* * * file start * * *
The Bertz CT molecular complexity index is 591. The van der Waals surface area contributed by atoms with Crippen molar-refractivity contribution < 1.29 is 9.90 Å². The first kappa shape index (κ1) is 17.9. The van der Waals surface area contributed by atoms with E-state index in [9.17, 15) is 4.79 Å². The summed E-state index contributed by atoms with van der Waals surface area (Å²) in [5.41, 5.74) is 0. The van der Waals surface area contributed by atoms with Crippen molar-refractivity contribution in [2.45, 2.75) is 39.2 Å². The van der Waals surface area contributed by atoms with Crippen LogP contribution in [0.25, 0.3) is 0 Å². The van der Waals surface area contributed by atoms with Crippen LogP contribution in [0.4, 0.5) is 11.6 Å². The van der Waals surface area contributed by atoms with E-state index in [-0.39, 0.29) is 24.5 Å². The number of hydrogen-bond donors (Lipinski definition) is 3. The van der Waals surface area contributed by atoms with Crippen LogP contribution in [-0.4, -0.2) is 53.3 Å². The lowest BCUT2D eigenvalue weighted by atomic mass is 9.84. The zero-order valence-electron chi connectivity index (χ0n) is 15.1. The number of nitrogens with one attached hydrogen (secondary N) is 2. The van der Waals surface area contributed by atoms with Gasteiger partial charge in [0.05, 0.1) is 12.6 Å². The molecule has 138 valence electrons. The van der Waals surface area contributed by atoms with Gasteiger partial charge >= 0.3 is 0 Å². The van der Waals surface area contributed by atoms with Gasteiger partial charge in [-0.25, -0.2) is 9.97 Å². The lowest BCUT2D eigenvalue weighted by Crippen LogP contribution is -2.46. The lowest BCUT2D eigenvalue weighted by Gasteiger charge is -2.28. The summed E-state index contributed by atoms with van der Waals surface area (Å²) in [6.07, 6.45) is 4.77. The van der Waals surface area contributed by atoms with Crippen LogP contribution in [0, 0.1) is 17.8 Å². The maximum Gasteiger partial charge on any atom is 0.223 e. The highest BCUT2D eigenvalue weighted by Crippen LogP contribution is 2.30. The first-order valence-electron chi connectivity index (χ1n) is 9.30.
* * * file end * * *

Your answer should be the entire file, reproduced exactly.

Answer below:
The Bertz CT molecular complexity index is 591. The van der Waals surface area contributed by atoms with Crippen molar-refractivity contribution < 1.29 is 9.90 Å². The first kappa shape index (κ1) is 17.9. The van der Waals surface area contributed by atoms with E-state index in [9.17, 15) is 4.79 Å². The summed E-state index contributed by atoms with van der Waals surface area (Å²) in [5.41, 5.74) is 0. The van der Waals surface area contributed by atoms with Crippen molar-refractivity contribution in [2.45, 2.75) is 39.2 Å². The van der Waals surface area contributed by atoms with Crippen LogP contribution in [0.25, 0.3) is 0 Å². The van der Waals surface area contributed by atoms with Crippen LogP contribution in [0.4, 0.5) is 11.6 Å². The van der Waals surface area contributed by atoms with E-state index in [-0.39, 0.29) is 24.5 Å². The number of hydrogen-bond donors (Lipinski definition) is 3. The van der Waals surface area contributed by atoms with Crippen LogP contribution in [-0.4, -0.2) is 53.3 Å². The lowest BCUT2D eigenvalue weighted by atomic mass is 9.84. The zero-order valence-electron chi connectivity index (χ0n) is 15.1. The number of nitrogens with one attached hydrogen (secondary N) is 2. The van der Waals surface area contributed by atoms with Gasteiger partial charge in [0.05, 0.1) is 12.6 Å². The molecule has 138 valence electrons. The van der Waals surface area contributed by atoms with Gasteiger partial charge >= 0.3 is 0 Å². The van der Waals surface area contributed by atoms with Gasteiger partial charge in [-0.25, -0.2) is 9.97 Å². The lowest BCUT2D eigenvalue weighted by Crippen LogP contribution is -2.46. The lowest BCUT2D eigenvalue weighted by Gasteiger charge is -2.28. The summed E-state index contributed by atoms with van der Waals surface area (Å²) in [6.07, 6.45) is 4.77. The van der Waals surface area contributed by atoms with Crippen LogP contribution in [0, 0.1) is 17.8 Å². The maximum Gasteiger partial charge on any atom is 0.223 e. The highest BCUT2D eigenvalue weighted by Crippen LogP contribution is 2.30. The first-order valence-electron chi connectivity index (χ1n) is 9.30.